In May 2013, the Ninth Circuit in Center for Food Safety v. Vilsack, No. 12-15052 (9th Cir. May 17, 2013), affirmed a district court’s ruling that upheld the U.S. Department of Agriculture’s Animal and Plant Health Inspection Service’s (“APHIS”) decision to deregulate Roundup Ready Alfalfa. On July 1, 2013, the plaintiff groups (“plaintiff-appellants”) filed a petition for rehearing en banc. The Ninth Circuit denied this petition on August 6, 2013. The Ninth Circuit’s opinion is significant because it made three important findings that could impact the review and regulation of genetically engineered organisms. These findings are:

  • The threats of cross-pollination, transgenic contamination, or increased herbicide use are not plant pest risks under the Plant Protection Act (“PPA”). Such harms fall outside the definition of “injury,” “damage,” or “disease.”
  • Once APHIS determined there was no plant pest risk, it no longer had jurisdiction to regulate Roundup Ready Alfalfa and, therefore, had no obligation to consult under the Endangered Species Act (“ESA”) or analyze alternatives under the National Environmental Policy Act (“NEPA”).
  • Unless specifically requested to do so, APHIS is not obligated to perform a noxious weed analysis in conjunction with a review of a petition for deregulation. There is a separate process to request listing of a plant as a noxious weed.

The Ninth Circuit’s decision is important for three main reasons. First, it provides a limiting interpretation of “plant pest” by narrowing the definition of the type of harm that would qualify as “injury,” “damage,” or “disease” to other plants under the PPA. This interpretation should help deregulation petitioners focus their petitions on physiological, toxicological and similar types of effects that the PPA was meant to address. Second, the decision affirms that an agency’s decision to deregulate a plant under the PPA is a nondiscretionary act, thereby limiting the agency’s obligations under the ESA and NEPA. This will lead to reduced uncertainty because once a GE plant or agricultural commodity is deregulated, biotech companies, seed producers, and growers can utilize the technology without the uncertainty that six years later an NGO (non-governmental organization) will sue under NEPA to invalidate the deregulation. Third, the court’s decision acknowledges that APHIS has no independent duty to analyze a plant as a noxious weed prior to making a deregulation determination.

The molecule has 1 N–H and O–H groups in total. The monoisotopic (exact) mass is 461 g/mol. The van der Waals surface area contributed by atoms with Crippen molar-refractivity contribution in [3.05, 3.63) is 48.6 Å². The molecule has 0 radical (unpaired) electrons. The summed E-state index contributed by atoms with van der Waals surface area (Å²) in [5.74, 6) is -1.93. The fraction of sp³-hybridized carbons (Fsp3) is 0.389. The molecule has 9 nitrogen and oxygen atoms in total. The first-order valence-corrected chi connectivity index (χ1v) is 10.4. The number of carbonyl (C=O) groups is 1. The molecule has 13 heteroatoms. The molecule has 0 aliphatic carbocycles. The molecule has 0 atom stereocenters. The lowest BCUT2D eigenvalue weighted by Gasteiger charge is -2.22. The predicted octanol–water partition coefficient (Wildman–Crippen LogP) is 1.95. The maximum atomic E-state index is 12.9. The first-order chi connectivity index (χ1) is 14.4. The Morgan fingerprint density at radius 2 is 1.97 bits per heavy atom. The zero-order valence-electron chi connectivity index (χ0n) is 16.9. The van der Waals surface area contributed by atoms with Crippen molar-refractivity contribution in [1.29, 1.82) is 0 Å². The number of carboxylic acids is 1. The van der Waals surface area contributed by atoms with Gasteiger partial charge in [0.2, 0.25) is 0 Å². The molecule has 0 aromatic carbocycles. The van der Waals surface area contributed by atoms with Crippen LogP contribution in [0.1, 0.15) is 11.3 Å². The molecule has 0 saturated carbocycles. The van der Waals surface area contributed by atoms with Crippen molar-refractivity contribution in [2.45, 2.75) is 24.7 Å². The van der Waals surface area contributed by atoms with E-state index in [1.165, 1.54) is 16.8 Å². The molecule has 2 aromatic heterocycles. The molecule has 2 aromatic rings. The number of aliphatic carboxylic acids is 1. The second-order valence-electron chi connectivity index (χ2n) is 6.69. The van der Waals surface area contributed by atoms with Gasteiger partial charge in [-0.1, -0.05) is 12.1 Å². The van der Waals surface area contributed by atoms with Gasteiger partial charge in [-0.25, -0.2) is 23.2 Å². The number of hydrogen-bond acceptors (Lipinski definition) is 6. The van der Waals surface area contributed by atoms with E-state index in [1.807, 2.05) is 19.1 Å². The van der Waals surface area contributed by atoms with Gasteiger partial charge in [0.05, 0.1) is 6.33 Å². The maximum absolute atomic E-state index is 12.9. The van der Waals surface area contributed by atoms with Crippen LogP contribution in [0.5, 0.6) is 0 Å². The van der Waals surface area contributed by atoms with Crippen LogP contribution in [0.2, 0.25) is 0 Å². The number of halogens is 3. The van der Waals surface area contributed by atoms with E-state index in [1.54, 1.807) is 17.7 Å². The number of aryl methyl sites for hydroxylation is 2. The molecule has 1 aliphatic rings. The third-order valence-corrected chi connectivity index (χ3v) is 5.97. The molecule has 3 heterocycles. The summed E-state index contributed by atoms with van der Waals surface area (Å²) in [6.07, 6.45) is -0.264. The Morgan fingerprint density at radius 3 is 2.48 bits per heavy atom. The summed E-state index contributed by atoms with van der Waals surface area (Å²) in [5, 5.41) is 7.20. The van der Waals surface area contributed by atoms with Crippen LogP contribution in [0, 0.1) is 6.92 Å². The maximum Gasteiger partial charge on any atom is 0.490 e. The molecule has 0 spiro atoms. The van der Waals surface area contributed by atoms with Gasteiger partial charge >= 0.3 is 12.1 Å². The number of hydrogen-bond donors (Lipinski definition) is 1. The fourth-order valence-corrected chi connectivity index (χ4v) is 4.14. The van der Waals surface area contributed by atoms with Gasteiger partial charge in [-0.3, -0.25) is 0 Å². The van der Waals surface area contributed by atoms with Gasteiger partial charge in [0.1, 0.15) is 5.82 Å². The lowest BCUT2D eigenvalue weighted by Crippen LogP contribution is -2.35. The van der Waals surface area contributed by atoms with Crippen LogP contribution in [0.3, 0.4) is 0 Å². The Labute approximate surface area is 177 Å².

However, the decision raises other issues and may simply transfer the regulatory responsibility for evaluating the impact of gene flow, herbicide resistance, or ESA consultation to the US Environmental Protection Agency in crop protection determinations such as herbicide re-registrations. Additionally, the impact of the Ninth Circuit’s decision on the manner in which APHIS reviews petitions for deregulation may not be apparent until the avenues for relief have been exhausted. The plaintiff-appellants sought a reconsideration of these issues by filing a petition requesting a rehearing en banc. The Ninth Circuit denied the petition on August 6, 2013. Each of the three panel judges, Judges Schroeder, Thomas, and Smith, voted to deny the petition, and no Ninth Circuit judge requested a vote on whether to hear the matter en banc. A petition for certiorari has not been filed with the Supreme Court, and plaintiff-appellants have not indicated whether they will make such a filing.